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Man who killed abortion doctor told no parole until 2043

FILE - In this March 22, 1993 file photo, Public Defender Earl D. Loveless , left, watches as Michael Griffin is escorted into a courtroom for a hearing in the murder trial of Dr. David Gunn. At a hearing Wednesday, Nov. 1, 2017 in Tallahassee, Fla., the Florida State Commission on Offender Review set a March 9, 2043, release date for Griffin, who was convicted of shooting Dr. David Gunn on March 10, 1993, as Gunn arrived to work at an abortion clinic in Pensacola, Fla. (Bruce Graner/Pensacola News Journal via AP, File)
November 01, 2017 - 2:07 PM

TALLAHASSEE, Fla. - A man who shot and killed a doctor outside a Florida abortion clinic in 1993 should not be released from prison for 25 more years, Florida's parole board decided Wednesday.

The state's Commission on Offender Review set a March 9, 2043, release date for Michael Griffin, who was convicted of shooting Dr. David Gunn three times in the back on March 10, 1993, as Gunn arrived to work at an abortion clinic in Pensacola, Florida.

Griffin, who turned 56 on Sept. 11, is serving a life sentence at Blackwater River Correctional Facility in Milton. He was convicted of first-degree murder in 1994. The commission was required to consider Griffin's release date because of the state's mandatory minimum sentencing of 25 years, but was not meeting to decide whether he should be paroled now.

The commission also voted not to consider Griffin's case again until July 2024, the maximum time it can set. A state investigator had recommended a presumptive release date of April 9, 2018.

Gunn's murder marked the beginning of a wave of deadly anti-abortion violence. The shooting followed clinic bombings and regular anti-abortion protests in Pensacola.

Gunn's son and daughter testified against Griffin's release, noting that he has not apologized or shown remorse. They also cited a 2010 interview Griffin gave to "60 Minutes Australia" where he said "the only people who should be in fear and terror are the abortion doctors . they've got to have a reckoning one day with God."

"They saw the evidence that was provided and the interview, demonstrating he can be a clear and present danger. We are absolutely pleased with the sentence handed down," said David Gunn Jr. after the hearing.

He said this should set a precedent for other cases.

"I certainly hope it will send a message that it will be taken seriously. Every killer that has taken the same action that he took has cited him as an influence," he said. "It is and has been a very influential case. Unfortunately it is the wrong kind of influence."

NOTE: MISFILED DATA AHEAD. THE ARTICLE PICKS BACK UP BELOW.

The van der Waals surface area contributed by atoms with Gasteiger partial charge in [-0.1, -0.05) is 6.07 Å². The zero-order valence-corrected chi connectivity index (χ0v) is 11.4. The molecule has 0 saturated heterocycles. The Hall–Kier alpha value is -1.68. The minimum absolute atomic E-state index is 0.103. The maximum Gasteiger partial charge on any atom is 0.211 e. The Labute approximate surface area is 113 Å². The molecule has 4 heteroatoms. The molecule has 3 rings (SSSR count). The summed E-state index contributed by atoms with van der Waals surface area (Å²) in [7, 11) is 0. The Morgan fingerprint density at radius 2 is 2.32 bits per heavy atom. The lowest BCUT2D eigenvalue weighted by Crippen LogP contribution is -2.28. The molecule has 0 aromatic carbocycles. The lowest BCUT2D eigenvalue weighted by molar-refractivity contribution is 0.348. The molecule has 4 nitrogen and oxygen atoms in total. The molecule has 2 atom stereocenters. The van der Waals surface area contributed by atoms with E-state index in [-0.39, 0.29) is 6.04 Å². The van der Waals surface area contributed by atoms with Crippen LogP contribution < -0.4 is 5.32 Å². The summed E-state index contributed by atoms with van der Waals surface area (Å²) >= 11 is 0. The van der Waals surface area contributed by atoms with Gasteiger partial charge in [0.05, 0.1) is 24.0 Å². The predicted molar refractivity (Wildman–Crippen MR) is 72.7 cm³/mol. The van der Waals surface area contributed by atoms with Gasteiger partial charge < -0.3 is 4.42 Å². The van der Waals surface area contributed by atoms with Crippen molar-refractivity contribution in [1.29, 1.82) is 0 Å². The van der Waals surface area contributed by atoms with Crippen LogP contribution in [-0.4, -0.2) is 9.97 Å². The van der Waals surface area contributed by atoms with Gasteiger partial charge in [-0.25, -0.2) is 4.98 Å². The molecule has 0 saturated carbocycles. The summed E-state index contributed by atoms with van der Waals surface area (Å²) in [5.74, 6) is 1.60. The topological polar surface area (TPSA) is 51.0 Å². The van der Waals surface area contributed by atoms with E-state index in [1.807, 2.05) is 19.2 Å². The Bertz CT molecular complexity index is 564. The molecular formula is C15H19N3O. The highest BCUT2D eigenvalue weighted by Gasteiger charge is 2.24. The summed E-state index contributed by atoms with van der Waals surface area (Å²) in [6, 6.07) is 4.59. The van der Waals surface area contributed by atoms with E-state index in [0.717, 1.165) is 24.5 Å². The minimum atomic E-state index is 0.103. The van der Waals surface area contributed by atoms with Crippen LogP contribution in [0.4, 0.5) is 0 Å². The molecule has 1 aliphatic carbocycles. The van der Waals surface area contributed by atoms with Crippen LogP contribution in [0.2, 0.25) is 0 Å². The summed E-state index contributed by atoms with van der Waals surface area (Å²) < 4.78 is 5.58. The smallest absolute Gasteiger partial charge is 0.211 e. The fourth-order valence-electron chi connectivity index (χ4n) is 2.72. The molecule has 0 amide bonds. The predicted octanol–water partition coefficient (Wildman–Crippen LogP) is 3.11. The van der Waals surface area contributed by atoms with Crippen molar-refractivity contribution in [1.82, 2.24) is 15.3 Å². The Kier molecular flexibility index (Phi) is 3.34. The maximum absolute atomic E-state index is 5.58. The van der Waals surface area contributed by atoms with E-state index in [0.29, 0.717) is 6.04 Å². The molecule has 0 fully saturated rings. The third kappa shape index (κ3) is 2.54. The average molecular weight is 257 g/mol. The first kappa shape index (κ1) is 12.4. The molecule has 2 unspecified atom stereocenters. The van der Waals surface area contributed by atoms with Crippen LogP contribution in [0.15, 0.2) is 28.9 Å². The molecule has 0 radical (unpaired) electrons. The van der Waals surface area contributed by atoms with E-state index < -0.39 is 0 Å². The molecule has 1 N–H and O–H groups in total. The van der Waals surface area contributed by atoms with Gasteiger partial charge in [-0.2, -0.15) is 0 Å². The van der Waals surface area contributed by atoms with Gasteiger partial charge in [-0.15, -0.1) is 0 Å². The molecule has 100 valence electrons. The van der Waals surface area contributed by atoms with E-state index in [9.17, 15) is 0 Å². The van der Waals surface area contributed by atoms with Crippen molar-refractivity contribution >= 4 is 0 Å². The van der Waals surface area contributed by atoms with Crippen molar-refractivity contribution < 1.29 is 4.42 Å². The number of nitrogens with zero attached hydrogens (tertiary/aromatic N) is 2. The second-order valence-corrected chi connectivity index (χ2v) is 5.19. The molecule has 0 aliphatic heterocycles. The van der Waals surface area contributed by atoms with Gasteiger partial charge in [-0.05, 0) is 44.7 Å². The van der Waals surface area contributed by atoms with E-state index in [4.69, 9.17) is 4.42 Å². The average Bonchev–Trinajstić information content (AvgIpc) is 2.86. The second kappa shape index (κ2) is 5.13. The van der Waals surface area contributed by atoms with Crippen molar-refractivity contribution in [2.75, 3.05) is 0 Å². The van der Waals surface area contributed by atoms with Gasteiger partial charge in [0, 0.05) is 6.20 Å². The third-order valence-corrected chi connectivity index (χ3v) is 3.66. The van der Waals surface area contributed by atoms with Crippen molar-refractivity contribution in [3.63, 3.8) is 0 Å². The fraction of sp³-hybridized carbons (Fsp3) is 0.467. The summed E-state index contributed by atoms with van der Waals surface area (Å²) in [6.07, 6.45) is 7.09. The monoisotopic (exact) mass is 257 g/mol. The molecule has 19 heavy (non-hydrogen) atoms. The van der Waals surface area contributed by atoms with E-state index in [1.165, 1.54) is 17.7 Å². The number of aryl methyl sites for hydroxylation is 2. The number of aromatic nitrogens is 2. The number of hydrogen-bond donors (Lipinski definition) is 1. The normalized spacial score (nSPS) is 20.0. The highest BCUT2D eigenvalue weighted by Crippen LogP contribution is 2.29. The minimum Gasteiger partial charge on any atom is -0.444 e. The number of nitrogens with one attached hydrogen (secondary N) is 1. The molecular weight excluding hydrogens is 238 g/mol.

Griffin was not present at the hearing.

Griffin's mother, Lillian Ferreira, and another supporter were supposed to attend the hearing but sent letters asking for an earlier release.

Ferreira wrote that her son assisted lawyers representing the Gunn family during the settlement of a lawsuit against anti-abortion activist John Burt in 1996. She also pointed out that Griffin co-operated with the FBI concerning the security of abortion clinics and he assisted in the investigation of an Alabama clinic bombing.

At the time of his death, Gunn was one of the few doctors performing abortions in the South, working at clinics in Montgomery, Alabama, and Columbus, Georgia, when he wasn't in Pensacola. He commuted to work from his home in Eufaula, Alabama, near the Georgia state line.

Months after Gunn was slain, another abortion doctor was shot to death outside another clinic in Pensacola by a gunman who wrote about being inspired by Griffin's actions.

Dr. John Bayard Britton was killed along with a volunteer escort, James H. Barrett, while arriving for work at a clinic in July 1994. Former minister and abortion protester Paul J. Hill was convicted in the slayings and the wounding of Barrett's wife, and was executed in 2003.

The National Abortion Federation says there have been 11 killings, 26 attempted killings, 42 bombings and 186 arsons directed at abortion providers. The most recent death was on Nov. 27, 2015, when Robert Lewis Dear killed a police officer and two people accompanying friends to a Planned Parenthood clinic in Colorado Springs. Nine others were also wounded.

Vicki Saporta, the National Abortion Federation's president and CEO, said she was relieved by Wednesday's decision.

News from © The Associated Press, 2017
The Associated Press

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